When the people speak, they have the final word.
That's why the Maine Legislature has been wary of repealing or significantly altering laws approved by Maine's voters in statewide referendums.
This Legislature, however, is on the verge of approving a measure that would give a significant advantage to the current governor in raising money for his next election bid.
Last week, late in the session, an unrelated bill was amended by the House that would double the maximum individual campaign contribution allowed to be received by privately funded gubernatorial candidates.
This would not only abandon the limits set by voters, it would give another big advantage to candidates who ditch Clean-Election funding entirely.
Since incumbents have a huge fund-raising advantage, this change seems intended to help Gov. Paul LePage raise more money for his second term.
The very idea of publicly funded elections is under attack this year. Two bills have been submitted that would repeal the Clean-Election process entirely.
Wisely, both have been tabled for the moment.
Frustrated in that effort, however, Clean-Election opponents are trying a new tactic to weaken the law.
Sen. Debra Plowman, R-Hampden, succeeded last week in passing an amendment that would increase the maximum individual contribution for governor for an election cycle from $1,500 to $3,000.
Her surprise amendment was added to a completely different bill increasing the limits for county races.
We see three problems here:
First, the sudden, late-session amendment will have received no public hearing as required for such major initiatives.
There was absolutely no testimony on why this increase is necessary and no opportunity for opponents to make their case to legislators and the public.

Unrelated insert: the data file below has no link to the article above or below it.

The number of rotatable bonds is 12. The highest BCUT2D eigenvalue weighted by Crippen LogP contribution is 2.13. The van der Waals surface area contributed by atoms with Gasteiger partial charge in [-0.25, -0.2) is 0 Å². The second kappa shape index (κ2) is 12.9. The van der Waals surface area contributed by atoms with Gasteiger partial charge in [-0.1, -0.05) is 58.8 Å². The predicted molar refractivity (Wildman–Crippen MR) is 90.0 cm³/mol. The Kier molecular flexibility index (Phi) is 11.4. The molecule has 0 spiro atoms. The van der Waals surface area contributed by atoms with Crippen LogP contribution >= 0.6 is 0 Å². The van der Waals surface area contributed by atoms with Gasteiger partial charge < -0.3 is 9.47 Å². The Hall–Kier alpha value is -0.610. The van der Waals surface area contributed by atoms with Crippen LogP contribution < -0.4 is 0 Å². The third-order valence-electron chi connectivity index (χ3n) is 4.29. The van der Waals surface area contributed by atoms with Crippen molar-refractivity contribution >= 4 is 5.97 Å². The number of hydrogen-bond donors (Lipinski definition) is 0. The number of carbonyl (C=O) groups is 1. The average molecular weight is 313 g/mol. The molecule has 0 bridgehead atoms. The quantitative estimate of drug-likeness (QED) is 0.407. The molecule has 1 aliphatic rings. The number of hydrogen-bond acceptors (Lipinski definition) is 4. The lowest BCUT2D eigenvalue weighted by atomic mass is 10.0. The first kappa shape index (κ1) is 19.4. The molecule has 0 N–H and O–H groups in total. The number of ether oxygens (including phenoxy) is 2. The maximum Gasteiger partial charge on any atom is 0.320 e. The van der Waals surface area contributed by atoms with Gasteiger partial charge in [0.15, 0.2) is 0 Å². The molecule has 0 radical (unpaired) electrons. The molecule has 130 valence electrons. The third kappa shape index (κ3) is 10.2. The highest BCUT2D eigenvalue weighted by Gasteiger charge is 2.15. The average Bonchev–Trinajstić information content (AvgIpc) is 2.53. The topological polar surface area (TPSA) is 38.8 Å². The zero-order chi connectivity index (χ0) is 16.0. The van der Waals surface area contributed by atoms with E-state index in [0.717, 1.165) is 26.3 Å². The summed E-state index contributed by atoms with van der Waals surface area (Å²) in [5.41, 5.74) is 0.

Second, the amendment would defy the will of the people expressed clearly in 1996 when the Clean Election Law was approved at the polls.
The limit then was set at $500 per election, or $1,000 for the primary and general election.
Clearly, times have changed and elections have become more expensive. Adjusted for inflation, $500 in 1996 would be the equivalent of about $687 today.
However, the Legislature made that commonsense adjustment two years ago, increasing the maximum from $500 to $750, more than compensating for inflation.
After only two years, Plowman's amendment would now double that already higher amount.
This all comes two years after the Legislature made things much tougher for candidates to obtain public funding, requiring them to obtain many more small contributions in order to show they are viable contenders.
Now Plowman would have us turn around and make it much easier for privately funded candidates to raise even larger sums.
Third, just a year ago, we were all griping about the incessant TV ads and countless debates leading up to the general election.
Money from private sources and out-of-state PACS flooded into the state, polluting the airwaves with lies and unfair attack ads.
Do we really need to inject even more money into this process?
No. The Maine House should quickly reject any effort to double campaign contributions in gubernatorial races.
The opinions expressed in this column reflect the views of the ownership and editorial board.